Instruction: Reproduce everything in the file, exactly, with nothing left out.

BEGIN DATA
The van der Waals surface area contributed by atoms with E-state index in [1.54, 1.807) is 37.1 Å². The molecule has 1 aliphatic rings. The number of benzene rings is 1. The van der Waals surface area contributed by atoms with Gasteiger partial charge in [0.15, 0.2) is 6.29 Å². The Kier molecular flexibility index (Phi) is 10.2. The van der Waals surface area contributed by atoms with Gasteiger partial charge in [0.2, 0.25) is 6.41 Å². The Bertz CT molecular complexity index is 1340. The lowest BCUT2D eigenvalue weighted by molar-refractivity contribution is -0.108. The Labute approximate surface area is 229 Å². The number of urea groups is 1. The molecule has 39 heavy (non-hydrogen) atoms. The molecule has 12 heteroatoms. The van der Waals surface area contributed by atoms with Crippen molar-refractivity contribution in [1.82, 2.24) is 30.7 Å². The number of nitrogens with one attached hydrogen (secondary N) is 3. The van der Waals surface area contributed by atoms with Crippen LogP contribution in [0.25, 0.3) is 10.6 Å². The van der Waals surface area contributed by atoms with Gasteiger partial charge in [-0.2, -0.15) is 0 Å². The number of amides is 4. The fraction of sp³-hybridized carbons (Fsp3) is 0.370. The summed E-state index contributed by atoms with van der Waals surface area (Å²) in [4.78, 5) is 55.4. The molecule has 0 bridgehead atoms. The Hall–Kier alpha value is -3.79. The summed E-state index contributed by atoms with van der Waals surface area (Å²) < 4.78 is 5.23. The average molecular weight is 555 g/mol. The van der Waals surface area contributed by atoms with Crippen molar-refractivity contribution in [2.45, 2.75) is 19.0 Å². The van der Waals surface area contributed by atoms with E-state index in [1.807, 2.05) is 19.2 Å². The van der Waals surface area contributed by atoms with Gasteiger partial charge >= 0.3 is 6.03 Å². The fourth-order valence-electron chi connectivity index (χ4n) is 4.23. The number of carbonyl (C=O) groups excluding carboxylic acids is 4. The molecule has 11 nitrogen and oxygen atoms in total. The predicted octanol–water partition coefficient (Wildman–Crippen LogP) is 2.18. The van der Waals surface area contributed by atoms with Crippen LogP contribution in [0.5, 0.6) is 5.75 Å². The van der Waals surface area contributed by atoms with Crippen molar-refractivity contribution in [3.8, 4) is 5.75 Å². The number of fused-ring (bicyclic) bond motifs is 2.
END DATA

The van der Waals surface area contributed by atoms with E-state index in [1.54, 1.807) is 37.1 Å². The molecule has 1 aliphatic rings. The number of benzene rings is 1. The van der Waals surface area contributed by atoms with Gasteiger partial charge in [0.15, 0.2) is 6.29 Å². The Kier molecular flexibility index (Phi) is 10.2. The van der Waals surface area contributed by atoms with Gasteiger partial charge in [0.2, 0.25) is 6.41 Å². The Bertz CT molecular complexity index is 1340. The lowest BCUT2D eigenvalue weighted by molar-refractivity contribution is -0.108. The Labute approximate surface area is 229 Å². The number of urea groups is 1. The molecule has 39 heavy (non-hydrogen) atoms. The molecule has 12 heteroatoms. The van der Waals surface area contributed by atoms with Crippen molar-refractivity contribution in [1.82, 2.24) is 30.7 Å². The number of nitrogens with one attached hydrogen (secondary N) is 3. The van der Waals surface area contributed by atoms with Crippen LogP contribution in [0.25, 0.3) is 10.6 Å². The van der Waals surface area contributed by atoms with Gasteiger partial charge in [-0.2, -0.15) is 0 Å². The number of amides is 4. The fraction of sp³-hybridized carbons (Fsp3) is 0.370. The summed E-state index contributed by atoms with van der Waals surface area (Å²) in [4.78, 5) is 55.4. The molecule has 0 bridgehead atoms. The Hall–Kier alpha value is -3.79. The summed E-state index contributed by atoms with van der Waals surface area (Å²) < 4.78 is 5.23. The average molecular weight is 555 g/mol. The van der Waals surface area contributed by atoms with Crippen molar-refractivity contribution in [2.45, 2.75) is 19.0 Å². The van der Waals surface area contributed by atoms with E-state index in [1.807, 2.05) is 19.2 Å². The van der Waals surface area contributed by atoms with Gasteiger partial charge >= 0.3 is 6.03 Å². The fourth-order valence-electron chi connectivity index (χ4n) is 4.23. The number of carbonyl (C=O) groups excluding carboxylic acids is 4. The molecule has 11 nitrogen and oxygen atoms in total. The predicted octanol–water partition coefficient (Wildman–Crippen LogP) is 2.18. The van der Waals surface area contributed by atoms with Crippen LogP contribution in [0.5, 0.6) is 5.75 Å². The van der Waals surface area contributed by atoms with Crippen molar-refractivity contribution in [3.8, 4) is 5.75 Å². The number of fused-ring (bicyclic) bond motifs is 2.